Gen Y workers want flexi-time
Employees between the ages of 19 and 30 - otherwise known as the 'Generation Y' demographic - are likely to demand more flexibility, have unrealistic goals in work and life, and would normally job-hop.
These are some of the findings from a recent survey conducted by the Singapore Human Resources Institute (SHRI). The study, titled 'Harnessing the Potential of Generation Y Workforce in Singapore', was designed to uncover the general characteristics of Generation Y in Singapore.
Based on the results of this survey, SHRI has put forward suggestions for keeping the fickle pool of Gen Y talent happy in the workforce.
'Remuneration packages may not be the best option to attract and retain Gen Y talents,' said SHRI's executive director David Ang. 'HR practitioners will need to explore and adopt differentiated HR practices and solutions to help them fit in with the employment landscape.'
Some of those practices include allowing travel leave and a flexi-time system.
A total of 245 respondents were involved in the month-long survey which started in May. About 42 per cent of them are Gen Y workers, and the remaining, their non-Gen Y parents, bosses and colleagues.
Currently, Gen Y-ers make up 20 per cent of the population and those economically active.
A summary of the study's key findings: Gen Y-ers are confident, tech-savvy, innovative and ambitious, but are also individualistic, proud and disloyal.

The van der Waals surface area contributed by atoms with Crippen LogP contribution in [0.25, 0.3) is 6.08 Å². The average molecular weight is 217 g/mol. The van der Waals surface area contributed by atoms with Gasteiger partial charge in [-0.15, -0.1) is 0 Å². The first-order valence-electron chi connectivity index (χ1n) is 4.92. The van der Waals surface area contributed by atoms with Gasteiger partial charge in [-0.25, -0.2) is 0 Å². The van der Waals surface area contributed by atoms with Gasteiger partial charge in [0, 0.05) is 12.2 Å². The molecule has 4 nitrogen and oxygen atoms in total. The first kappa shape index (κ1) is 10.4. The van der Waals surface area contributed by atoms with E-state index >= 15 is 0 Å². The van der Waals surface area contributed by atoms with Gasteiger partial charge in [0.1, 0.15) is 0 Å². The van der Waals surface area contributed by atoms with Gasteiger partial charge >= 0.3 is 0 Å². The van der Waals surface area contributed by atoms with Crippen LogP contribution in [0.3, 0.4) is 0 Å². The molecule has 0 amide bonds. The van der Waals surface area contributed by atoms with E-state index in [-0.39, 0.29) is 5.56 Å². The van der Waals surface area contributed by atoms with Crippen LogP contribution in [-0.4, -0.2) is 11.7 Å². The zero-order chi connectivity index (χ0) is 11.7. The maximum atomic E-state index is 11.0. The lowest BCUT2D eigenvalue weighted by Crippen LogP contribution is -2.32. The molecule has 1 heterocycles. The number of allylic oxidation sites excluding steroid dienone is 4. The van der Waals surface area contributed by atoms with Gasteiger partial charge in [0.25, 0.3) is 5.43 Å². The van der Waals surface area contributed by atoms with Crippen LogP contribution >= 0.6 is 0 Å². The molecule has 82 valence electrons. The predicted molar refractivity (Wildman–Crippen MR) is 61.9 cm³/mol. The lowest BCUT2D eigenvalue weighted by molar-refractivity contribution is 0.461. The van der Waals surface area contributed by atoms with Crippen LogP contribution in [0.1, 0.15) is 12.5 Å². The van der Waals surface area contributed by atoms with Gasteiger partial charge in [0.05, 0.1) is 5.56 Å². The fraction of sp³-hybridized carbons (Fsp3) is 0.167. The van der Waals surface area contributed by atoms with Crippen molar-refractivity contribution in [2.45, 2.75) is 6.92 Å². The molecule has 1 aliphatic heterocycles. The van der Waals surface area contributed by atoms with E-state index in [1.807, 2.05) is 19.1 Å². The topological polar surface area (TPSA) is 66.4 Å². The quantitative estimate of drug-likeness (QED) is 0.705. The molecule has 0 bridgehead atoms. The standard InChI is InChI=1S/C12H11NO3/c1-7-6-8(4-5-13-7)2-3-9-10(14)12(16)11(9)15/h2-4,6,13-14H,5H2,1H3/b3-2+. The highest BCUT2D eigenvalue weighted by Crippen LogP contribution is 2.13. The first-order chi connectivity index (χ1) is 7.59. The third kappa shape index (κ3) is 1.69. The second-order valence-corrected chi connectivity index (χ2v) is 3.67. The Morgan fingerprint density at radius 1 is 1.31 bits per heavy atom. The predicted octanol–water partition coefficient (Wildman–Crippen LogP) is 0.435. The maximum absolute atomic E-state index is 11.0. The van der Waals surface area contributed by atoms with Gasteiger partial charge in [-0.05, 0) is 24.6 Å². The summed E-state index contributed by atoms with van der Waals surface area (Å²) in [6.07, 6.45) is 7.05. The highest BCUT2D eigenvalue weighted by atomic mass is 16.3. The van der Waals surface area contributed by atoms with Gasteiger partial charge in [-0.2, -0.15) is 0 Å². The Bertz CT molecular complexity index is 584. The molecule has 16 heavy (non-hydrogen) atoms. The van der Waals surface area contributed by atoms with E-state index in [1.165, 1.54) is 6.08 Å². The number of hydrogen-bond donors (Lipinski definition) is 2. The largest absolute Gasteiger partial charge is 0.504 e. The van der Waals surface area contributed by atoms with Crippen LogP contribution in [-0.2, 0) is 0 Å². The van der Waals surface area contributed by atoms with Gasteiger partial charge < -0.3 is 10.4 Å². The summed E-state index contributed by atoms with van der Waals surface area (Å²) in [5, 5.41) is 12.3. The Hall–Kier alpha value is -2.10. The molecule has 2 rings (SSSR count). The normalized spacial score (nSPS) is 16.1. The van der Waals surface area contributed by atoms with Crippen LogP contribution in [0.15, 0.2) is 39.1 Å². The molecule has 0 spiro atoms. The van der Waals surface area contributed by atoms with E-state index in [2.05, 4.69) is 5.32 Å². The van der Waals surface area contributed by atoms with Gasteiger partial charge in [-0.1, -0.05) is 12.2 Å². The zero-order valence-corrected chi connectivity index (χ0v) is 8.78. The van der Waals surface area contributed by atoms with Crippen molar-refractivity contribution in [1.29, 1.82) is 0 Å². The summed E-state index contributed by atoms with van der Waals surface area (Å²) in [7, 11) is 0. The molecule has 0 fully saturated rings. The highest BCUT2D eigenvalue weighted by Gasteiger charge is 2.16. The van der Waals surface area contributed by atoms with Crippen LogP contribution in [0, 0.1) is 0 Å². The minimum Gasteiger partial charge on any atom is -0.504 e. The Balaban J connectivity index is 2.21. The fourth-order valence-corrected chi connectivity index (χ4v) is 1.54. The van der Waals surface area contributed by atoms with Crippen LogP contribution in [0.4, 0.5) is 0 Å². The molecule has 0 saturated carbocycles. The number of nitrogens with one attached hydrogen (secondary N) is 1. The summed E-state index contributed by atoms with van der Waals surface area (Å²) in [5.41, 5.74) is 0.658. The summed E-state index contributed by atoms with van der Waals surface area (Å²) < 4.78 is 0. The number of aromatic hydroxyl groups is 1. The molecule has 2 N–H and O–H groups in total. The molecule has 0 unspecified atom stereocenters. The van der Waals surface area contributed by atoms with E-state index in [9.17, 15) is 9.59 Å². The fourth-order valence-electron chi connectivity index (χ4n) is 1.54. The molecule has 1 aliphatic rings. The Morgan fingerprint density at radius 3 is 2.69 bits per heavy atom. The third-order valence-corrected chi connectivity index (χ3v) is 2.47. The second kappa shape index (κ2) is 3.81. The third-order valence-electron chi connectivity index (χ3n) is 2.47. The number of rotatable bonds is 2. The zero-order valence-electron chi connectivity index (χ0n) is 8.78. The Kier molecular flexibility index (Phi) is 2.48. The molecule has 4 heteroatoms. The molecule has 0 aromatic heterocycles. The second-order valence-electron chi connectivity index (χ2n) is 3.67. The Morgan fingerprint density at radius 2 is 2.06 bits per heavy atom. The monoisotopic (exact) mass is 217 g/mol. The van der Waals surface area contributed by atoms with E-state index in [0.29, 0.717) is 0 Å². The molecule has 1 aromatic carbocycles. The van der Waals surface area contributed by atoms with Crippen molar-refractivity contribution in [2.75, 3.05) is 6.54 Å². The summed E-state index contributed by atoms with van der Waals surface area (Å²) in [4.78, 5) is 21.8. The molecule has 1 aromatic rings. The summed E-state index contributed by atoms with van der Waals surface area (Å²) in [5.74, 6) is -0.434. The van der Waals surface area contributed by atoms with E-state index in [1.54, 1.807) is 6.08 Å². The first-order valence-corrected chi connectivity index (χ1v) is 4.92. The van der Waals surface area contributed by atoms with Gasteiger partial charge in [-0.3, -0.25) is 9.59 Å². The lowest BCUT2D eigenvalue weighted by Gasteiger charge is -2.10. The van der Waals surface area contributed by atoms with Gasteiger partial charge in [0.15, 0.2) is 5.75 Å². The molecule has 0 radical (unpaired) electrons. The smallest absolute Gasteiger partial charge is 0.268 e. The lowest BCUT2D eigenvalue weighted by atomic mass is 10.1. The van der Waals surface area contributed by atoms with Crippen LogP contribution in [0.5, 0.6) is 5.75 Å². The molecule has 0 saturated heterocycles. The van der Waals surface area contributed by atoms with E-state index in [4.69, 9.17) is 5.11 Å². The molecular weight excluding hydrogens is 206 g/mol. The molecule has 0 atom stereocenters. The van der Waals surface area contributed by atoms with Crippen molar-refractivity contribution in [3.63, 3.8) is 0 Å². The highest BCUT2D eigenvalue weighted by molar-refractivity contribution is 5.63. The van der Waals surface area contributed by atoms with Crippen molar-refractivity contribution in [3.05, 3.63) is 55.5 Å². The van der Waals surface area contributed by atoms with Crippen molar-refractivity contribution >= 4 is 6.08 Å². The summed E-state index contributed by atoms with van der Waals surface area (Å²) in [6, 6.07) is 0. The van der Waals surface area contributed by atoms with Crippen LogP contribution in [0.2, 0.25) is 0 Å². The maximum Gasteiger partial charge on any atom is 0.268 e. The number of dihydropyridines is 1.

However, Mr Alvin Lim, 28, an online marketing executive, disagreed with the last description.
His current job is his fifth in three years, having entered the workforce as a graphic designer, then switching to become a freelance art director- cum-videographer, corporate communications executive and a portal manager.
He said: 'I like challenges, so if there are jobs that involve new targets and learning experiences, I will leave my old job.'
SHRI hopes that Singapore employers can accept change and not shy away from creative solutions that could accelerate young workers' performance.
But it may take some time before changes take root.
Mr Leslie Wa, 37, group chief executive officer and executive director of homegrown precision engineering company HLN Technologies, believes in rewarding older and younger workers alike.
He said: 'We believe in meritocracy. We have the same key performance indicators for all our key employees.'
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